Assessing the effectiveness of a course design in higher education is an almost unfeasible task. The practical inability to conduct randomised controlled trials in a natural setting limits teachers who want to interpret their design choices to non causal evaluation. With at least a moderate amount of common sense these evaluations could be useful in gathering insight into what works and what does not work in education. In our blended learning course we wanted to assess the role of formative assessment while also taking lecture attendance into account. There are certainly many confounds for which we cannot control. We found no effect of lecture attendance but formative assessments did predict a substantial amount of course outcome. This was probably due to not including the formative performance in the final grading and our emphasis in the course that to err is to be student. The validity of the formative assessment paves the way for diagnostic use and remedial teaching. In this talk Sharon will discuss the effectiveness of remediation within the course Scientific and Statistical Reasoning and the role of descriptive learning analytics in providing diagnostic information.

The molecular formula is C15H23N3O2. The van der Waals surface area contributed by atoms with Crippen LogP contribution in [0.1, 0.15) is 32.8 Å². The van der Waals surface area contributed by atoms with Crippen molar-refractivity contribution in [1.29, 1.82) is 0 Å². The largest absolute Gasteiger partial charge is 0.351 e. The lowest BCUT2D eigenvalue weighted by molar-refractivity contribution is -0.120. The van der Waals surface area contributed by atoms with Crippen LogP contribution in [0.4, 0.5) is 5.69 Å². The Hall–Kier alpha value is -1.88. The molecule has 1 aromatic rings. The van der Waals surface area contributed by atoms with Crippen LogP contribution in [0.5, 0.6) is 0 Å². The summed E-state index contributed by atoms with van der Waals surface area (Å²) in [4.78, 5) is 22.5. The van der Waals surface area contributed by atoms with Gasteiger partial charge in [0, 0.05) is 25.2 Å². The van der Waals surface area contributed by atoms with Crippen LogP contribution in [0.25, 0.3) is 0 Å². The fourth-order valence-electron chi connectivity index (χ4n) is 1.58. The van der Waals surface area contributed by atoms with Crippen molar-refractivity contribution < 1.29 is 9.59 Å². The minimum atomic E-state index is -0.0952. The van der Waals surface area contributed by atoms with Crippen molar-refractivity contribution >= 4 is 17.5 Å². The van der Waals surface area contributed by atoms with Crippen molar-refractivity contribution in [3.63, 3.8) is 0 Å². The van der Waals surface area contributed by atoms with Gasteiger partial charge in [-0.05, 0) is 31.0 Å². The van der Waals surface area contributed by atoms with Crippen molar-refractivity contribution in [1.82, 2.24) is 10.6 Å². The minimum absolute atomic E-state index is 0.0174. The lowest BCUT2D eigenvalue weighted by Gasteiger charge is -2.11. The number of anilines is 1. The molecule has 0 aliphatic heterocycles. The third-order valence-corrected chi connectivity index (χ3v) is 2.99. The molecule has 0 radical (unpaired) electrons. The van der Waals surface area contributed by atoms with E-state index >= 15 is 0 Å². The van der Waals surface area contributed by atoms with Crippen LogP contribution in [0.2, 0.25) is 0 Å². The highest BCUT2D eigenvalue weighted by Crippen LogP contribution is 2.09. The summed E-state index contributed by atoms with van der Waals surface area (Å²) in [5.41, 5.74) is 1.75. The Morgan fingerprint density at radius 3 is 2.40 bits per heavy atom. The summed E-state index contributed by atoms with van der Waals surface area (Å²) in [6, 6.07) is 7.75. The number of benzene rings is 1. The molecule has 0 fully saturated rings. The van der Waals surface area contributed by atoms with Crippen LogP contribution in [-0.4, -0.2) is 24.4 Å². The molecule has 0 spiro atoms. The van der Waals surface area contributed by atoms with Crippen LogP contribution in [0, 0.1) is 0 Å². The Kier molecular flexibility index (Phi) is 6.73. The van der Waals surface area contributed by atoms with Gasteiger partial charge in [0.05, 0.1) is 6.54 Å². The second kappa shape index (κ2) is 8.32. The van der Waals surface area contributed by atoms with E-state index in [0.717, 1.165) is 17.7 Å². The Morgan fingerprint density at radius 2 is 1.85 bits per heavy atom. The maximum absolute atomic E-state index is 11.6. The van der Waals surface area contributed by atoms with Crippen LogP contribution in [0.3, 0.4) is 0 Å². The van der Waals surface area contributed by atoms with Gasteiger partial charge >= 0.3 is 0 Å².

Sharon Klinkenberg is a senior lecturer at the University of Amsterdam, department of Psychology. His teaching is mainly focussed on statistics and Psychological methods. Sharon is an educational innovator at the forefront of educational technology. Specialised in digital assessment, he integrates formative and summative assessment in order to personalize large scale education. His research is focussed on the validity and reliability of adaptive assessment methods and the effectiveness of blended learning interventions.